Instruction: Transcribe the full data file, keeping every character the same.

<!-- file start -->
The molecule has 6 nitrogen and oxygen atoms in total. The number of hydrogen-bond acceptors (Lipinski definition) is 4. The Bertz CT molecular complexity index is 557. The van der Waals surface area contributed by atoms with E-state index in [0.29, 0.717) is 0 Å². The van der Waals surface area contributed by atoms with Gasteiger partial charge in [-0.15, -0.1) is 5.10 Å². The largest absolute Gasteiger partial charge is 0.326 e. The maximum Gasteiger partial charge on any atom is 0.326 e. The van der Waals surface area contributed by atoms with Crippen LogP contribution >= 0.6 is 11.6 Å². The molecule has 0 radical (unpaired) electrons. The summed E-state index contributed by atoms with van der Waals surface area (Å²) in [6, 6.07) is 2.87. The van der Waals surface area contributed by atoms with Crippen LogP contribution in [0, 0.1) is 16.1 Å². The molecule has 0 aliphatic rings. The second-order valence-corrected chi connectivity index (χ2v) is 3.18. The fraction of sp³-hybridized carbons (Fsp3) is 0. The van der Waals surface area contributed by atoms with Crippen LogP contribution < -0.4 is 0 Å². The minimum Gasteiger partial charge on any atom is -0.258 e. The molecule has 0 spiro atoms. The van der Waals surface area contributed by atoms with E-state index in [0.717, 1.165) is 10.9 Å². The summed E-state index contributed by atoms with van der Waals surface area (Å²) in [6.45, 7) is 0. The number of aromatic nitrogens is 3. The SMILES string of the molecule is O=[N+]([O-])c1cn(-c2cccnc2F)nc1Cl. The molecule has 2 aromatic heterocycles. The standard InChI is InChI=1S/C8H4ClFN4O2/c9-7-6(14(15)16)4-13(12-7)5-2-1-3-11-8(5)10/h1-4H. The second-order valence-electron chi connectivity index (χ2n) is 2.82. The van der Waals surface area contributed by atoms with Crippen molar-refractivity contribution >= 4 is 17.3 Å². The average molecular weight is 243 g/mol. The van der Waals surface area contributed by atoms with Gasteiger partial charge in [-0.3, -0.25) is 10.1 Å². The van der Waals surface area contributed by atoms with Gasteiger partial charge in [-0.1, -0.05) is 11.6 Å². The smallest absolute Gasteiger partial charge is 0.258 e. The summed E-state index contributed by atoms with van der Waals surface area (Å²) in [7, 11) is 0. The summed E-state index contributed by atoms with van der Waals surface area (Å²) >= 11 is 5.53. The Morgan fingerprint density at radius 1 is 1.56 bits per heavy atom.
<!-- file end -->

The molecule has 6 nitrogen and oxygen atoms in total. The number of hydrogen-bond acceptors (Lipinski definition) is 4. The Bertz CT molecular complexity index is 557. The van der Waals surface area contributed by atoms with E-state index in [0.29, 0.717) is 0 Å². The van der Waals surface area contributed by atoms with Gasteiger partial charge in [-0.15, -0.1) is 5.10 Å². The largest absolute Gasteiger partial charge is 0.326 e. The maximum Gasteiger partial charge on any atom is 0.326 e. The van der Waals surface area contributed by atoms with Crippen LogP contribution >= 0.6 is 11.6 Å². The molecule has 0 radical (unpaired) electrons. The summed E-state index contributed by atoms with van der Waals surface area (Å²) in [6, 6.07) is 2.87. The van der Waals surface area contributed by atoms with Crippen LogP contribution in [0, 0.1) is 16.1 Å². The molecule has 0 aliphatic rings. The second-order valence-corrected chi connectivity index (χ2v) is 3.18. The fraction of sp³-hybridized carbons (Fsp3) is 0. The van der Waals surface area contributed by atoms with Crippen LogP contribution < -0.4 is 0 Å². The minimum Gasteiger partial charge on any atom is -0.258 e. The molecule has 0 spiro atoms. The van der Waals surface area contributed by atoms with E-state index in [0.717, 1.165) is 10.9 Å². The summed E-state index contributed by atoms with van der Waals surface area (Å²) in [6.45, 7) is 0. The number of aromatic nitrogens is 3. The SMILES string of the molecule is O=[N+]([O-])c1cn(-c2cccnc2F)nc1Cl. The molecule has 2 aromatic heterocycles. The standard InChI is InChI=1S/C8H4ClFN4O2/c9-7-6(14(15)16)4-13(12-7)5-2-1-3-11-8(5)10/h1-4H. The second-order valence-electron chi connectivity index (χ2n) is 2.82. The van der Waals surface area contributed by atoms with Crippen molar-refractivity contribution >= 4 is 17.3 Å². The average molecular weight is 243 g/mol. The van der Waals surface area contributed by atoms with Gasteiger partial charge in [-0.3, -0.25) is 10.1 Å². The van der Waals surface area contributed by atoms with Gasteiger partial charge in [-0.1, -0.05) is 11.6 Å². The smallest absolute Gasteiger partial charge is 0.258 e. The summed E-state index contributed by atoms with van der Waals surface area (Å²) in [7, 11) is 0. The summed E-state index contributed by atoms with van der Waals surface area (Å²) >= 11 is 5.53. The Morgan fingerprint density at radius 1 is 1.56 bits per heavy atom.